Technological innovations are revolutionizing how businesses and consumers operate — prompting quick action from the insurance industry and the government to enable people to adopt and embrace this rapidly emerging technology.
The proliferation of computers, smartphones and tablets has changed how people manage their finances. The web and electronic communication have evolved into an important component of the insurance experience.
Insurance consumers are increasingly going to the web to shop for insurance. Subsequently after a purchase, consumers want to use websites, social media, texting and emails to manage their policy and communicate with their agent and insurer. Agents and insurers are using Facebook and Twitter to communicate and respond to policyholders.
While the personal attention of agents and brokers remain the preferred line of communication, websites and e-commerce transactions are growing in importance.
“A positive online experience for customers has measurable benefits for insurers, both in terms of existing customer satisfaction and attracting additional shoppers to their websites,” says Jeremy Bowler, senior director of the global insurance practice at J.D. Power & Associates.
Insurers want their policyholders to benefit from the rapidly evolving technology, but antiquated insurance laws have prevented the use of some technologies. State legislatures have been called upon in recent years to approve legislation modernizing insurance laws so insurers can meet consumers’ demand and preference for online and paperless transactions.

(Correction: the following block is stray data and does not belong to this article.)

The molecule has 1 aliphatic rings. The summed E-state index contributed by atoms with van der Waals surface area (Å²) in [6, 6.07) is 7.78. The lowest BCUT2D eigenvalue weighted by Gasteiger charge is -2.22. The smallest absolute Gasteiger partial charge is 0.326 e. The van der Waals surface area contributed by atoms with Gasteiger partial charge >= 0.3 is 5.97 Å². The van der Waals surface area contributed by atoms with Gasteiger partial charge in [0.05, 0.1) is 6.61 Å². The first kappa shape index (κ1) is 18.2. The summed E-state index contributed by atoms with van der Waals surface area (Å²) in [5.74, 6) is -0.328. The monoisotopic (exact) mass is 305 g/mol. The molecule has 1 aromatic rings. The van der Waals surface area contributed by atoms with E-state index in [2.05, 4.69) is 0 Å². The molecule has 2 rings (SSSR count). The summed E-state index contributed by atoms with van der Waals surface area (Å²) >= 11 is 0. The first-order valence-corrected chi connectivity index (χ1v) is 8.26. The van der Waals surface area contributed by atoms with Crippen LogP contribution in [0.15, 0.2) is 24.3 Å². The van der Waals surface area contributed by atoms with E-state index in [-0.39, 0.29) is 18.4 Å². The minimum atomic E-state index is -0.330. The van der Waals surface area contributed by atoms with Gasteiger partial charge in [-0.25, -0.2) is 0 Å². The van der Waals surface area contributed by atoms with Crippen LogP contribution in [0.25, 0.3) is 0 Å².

The insurance e-commerce revolution has advanced quickly. In 2011, no states allowed drivers to use their cell phone to show proof of insurance in a traffic stop. By the end of 2012, seven states had approved laws or regulations allowing the use of digital proof of insurance, or e-cards. In 2013, 21 states approved e-card laws including Alaska, Arkansas, Colorado, Florida, Georgia, Illinois, Indiana, Iowa, Kansas, Kentucky, Maine, Mississippi, Missouri, North Dakota, Oregon, Tennessee, Texas, Utah, Washington, Wisconsin and Wyoming. Now 28 states allow drivers to use their cell phone to demonstrate proof of insurance, and three more states are still considering similar legislation in 2013.
Modernization of the insurance codes will enable consumers to avoid an unnecessary fix-it ticket and save time and precious court resources.
Technology has changed many routine activities. But streamlining insurance transactions hit obstacles because some states prevented insurance documents from being electronically sent. Once again state legislatures were called into action to update insurance laws.
With California Gov. Jerry Brown’s recent signing of a bill allowing policy renewal notices and disclosures to be sent electronically, 14 states have enacted laws specifically allowing insurers to electronically deliver insurance documents to policyholders. In addition, 11 states have enacted laws allowing insurers to deliver standard property and casualty policies and endorsements that lack any personally identifiable information by posting such documents to the Internet and emailing a link to the policyholder. Now consumers can find their insurance policy securely without digging through a file cabinet or stack of forgotten mail.
E-commerce in insurance is a win for everyone. Quick action in the past two years by legislators and governors is modernizing how insurance is managed, giving consumers more choice, access and flexibility.
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